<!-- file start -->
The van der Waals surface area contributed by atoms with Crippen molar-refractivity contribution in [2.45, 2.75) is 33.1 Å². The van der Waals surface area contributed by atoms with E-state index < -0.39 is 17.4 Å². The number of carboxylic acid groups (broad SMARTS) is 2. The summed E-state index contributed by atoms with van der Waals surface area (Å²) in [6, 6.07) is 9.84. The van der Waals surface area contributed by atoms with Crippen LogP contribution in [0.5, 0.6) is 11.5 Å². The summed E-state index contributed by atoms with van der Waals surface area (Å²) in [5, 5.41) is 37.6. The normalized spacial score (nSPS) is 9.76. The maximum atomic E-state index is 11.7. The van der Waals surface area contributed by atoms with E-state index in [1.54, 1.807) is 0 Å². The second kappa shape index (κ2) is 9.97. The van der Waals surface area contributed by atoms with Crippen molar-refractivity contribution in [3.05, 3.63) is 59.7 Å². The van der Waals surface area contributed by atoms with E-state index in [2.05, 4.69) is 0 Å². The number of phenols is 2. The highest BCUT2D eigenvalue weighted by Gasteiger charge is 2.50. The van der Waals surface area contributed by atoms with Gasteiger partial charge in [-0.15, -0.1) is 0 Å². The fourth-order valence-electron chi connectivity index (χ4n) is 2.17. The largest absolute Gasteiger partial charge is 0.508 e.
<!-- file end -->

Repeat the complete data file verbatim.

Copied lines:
The van der Waals surface area contributed by atoms with Crippen molar-refractivity contribution in [2.45, 2.75) is 33.1 Å². The van der Waals surface area contributed by atoms with E-state index < -0.39 is 17.4 Å². The number of carboxylic acid groups (broad SMARTS) is 2. The summed E-state index contributed by atoms with van der Waals surface area (Å²) in [6, 6.07) is 9.84. The van der Waals surface area contributed by atoms with Crippen LogP contribution in [0.5, 0.6) is 11.5 Å². The summed E-state index contributed by atoms with van der Waals surface area (Å²) in [5, 5.41) is 37.6. The normalized spacial score (nSPS) is 9.76. The maximum atomic E-state index is 11.7. The van der Waals surface area contributed by atoms with E-state index in [1.54, 1.807) is 0 Å². The second kappa shape index (κ2) is 9.97. The van der Waals surface area contributed by atoms with Crippen molar-refractivity contribution in [3.05, 3.63) is 59.7 Å². The van der Waals surface area contributed by atoms with E-state index in [2.05, 4.69) is 0 Å². The number of phenols is 2. The highest BCUT2D eigenvalue weighted by Gasteiger charge is 2.50. The van der Waals surface area contributed by atoms with Gasteiger partial charge in [-0.15, -0.1) is 0 Å². The fourth-order valence-electron chi connectivity index (χ4n) is 2.17. The largest absolute Gasteiger partial charge is 0.508 e.